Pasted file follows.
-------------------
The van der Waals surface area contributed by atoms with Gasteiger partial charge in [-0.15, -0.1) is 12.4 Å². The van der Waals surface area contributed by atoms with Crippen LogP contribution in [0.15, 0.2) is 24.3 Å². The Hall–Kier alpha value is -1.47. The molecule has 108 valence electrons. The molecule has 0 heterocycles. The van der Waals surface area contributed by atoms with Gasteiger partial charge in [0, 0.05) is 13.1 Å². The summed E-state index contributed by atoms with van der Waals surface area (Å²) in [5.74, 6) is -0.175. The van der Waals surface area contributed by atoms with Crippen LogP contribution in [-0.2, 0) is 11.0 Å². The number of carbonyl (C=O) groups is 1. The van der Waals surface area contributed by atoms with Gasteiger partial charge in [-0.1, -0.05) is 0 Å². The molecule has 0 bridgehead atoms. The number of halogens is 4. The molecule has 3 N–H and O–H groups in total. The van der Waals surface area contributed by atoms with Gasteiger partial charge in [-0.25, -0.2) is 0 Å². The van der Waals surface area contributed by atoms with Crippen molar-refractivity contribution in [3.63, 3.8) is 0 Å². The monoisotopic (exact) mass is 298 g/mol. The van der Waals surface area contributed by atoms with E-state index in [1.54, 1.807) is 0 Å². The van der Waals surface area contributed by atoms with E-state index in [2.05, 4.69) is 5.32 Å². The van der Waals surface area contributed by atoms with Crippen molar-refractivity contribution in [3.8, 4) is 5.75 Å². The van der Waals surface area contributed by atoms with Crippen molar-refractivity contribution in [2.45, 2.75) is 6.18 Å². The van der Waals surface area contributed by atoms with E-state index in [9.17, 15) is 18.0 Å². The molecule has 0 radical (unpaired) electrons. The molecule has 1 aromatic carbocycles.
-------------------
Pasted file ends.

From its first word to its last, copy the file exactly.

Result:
The van der Waals surface area contributed by atoms with Gasteiger partial charge in [-0.15, -0.1) is 12.4 Å². The van der Waals surface area contributed by atoms with Crippen LogP contribution in [0.15, 0.2) is 24.3 Å². The Hall–Kier alpha value is -1.47. The molecule has 108 valence electrons. The molecule has 0 heterocycles. The van der Waals surface area contributed by atoms with Gasteiger partial charge in [0, 0.05) is 13.1 Å². The summed E-state index contributed by atoms with van der Waals surface area (Å²) in [5.74, 6) is -0.175. The van der Waals surface area contributed by atoms with Crippen LogP contribution in [-0.2, 0) is 11.0 Å². The number of carbonyl (C=O) groups is 1. The van der Waals surface area contributed by atoms with Gasteiger partial charge in [-0.1, -0.05) is 0 Å². The molecule has 0 bridgehead atoms. The number of halogens is 4. The molecule has 3 N–H and O–H groups in total. The van der Waals surface area contributed by atoms with Gasteiger partial charge in [-0.25, -0.2) is 0 Å². The van der Waals surface area contributed by atoms with Crippen molar-refractivity contribution in [3.63, 3.8) is 0 Å². The monoisotopic (exact) mass is 298 g/mol. The van der Waals surface area contributed by atoms with E-state index in [1.54, 1.807) is 0 Å². The van der Waals surface area contributed by atoms with E-state index in [2.05, 4.69) is 5.32 Å². The van der Waals surface area contributed by atoms with Crippen molar-refractivity contribution in [3.8, 4) is 5.75 Å². The van der Waals surface area contributed by atoms with Crippen molar-refractivity contribution in [2.45, 2.75) is 6.18 Å². The van der Waals surface area contributed by atoms with E-state index in [9.17, 15) is 18.0 Å². The molecule has 0 radical (unpaired) electrons. The molecule has 1 aromatic carbocycles.